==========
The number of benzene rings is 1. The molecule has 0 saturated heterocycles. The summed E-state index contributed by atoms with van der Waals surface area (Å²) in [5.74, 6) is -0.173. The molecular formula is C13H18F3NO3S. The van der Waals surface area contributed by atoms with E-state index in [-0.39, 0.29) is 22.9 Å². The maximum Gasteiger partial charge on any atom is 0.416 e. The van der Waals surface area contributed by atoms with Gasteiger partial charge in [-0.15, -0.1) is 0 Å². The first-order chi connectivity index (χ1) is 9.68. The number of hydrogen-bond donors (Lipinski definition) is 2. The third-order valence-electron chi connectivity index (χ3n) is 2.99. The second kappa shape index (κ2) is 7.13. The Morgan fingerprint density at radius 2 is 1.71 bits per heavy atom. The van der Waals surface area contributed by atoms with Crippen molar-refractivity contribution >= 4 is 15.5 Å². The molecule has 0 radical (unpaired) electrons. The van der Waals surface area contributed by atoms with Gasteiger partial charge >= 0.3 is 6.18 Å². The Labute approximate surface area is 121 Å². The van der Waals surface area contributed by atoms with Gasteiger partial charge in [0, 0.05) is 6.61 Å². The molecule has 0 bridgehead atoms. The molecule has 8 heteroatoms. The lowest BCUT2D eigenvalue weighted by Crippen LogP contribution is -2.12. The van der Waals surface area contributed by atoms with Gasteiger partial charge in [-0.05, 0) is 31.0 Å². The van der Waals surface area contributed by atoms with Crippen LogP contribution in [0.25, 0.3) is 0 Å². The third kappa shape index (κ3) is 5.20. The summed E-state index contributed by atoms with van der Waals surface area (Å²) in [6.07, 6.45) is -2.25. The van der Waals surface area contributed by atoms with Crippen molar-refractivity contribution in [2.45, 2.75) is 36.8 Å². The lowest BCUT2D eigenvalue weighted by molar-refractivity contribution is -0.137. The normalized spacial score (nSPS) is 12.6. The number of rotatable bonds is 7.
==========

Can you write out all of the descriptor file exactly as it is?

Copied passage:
The number of benzene rings is 1. The molecule has 0 saturated heterocycles. The summed E-state index contributed by atoms with van der Waals surface area (Å²) in [5.74, 6) is -0.173. The molecular formula is C13H18F3NO3S. The van der Waals surface area contributed by atoms with E-state index in [-0.39, 0.29) is 22.9 Å². The maximum Gasteiger partial charge on any atom is 0.416 e. The van der Waals surface area contributed by atoms with Gasteiger partial charge in [-0.15, -0.1) is 0 Å². The first-order chi connectivity index (χ1) is 9.68. The number of hydrogen-bond donors (Lipinski definition) is 2. The third-order valence-electron chi connectivity index (χ3n) is 2.99. The second kappa shape index (κ2) is 7.13. The Morgan fingerprint density at radius 2 is 1.71 bits per heavy atom. The van der Waals surface area contributed by atoms with Crippen molar-refractivity contribution >= 4 is 15.5 Å². The molecule has 0 radical (unpaired) electrons. The van der Waals surface area contributed by atoms with Gasteiger partial charge >= 0.3 is 6.18 Å². The Labute approximate surface area is 121 Å². The van der Waals surface area contributed by atoms with Gasteiger partial charge in [0, 0.05) is 6.61 Å². The molecule has 0 bridgehead atoms. The molecule has 8 heteroatoms. The lowest BCUT2D eigenvalue weighted by Crippen LogP contribution is -2.12. The van der Waals surface area contributed by atoms with Gasteiger partial charge in [-0.05, 0) is 31.0 Å². The van der Waals surface area contributed by atoms with Crippen LogP contribution in [0.25, 0.3) is 0 Å². The third kappa shape index (κ3) is 5.20. The summed E-state index contributed by atoms with van der Waals surface area (Å²) in [6.07, 6.45) is -2.25. The van der Waals surface area contributed by atoms with Crippen molar-refractivity contribution in [2.45, 2.75) is 36.8 Å². The lowest BCUT2D eigenvalue weighted by molar-refractivity contribution is -0.137. The normalized spacial score (nSPS) is 12.6. The number of rotatable bonds is 7.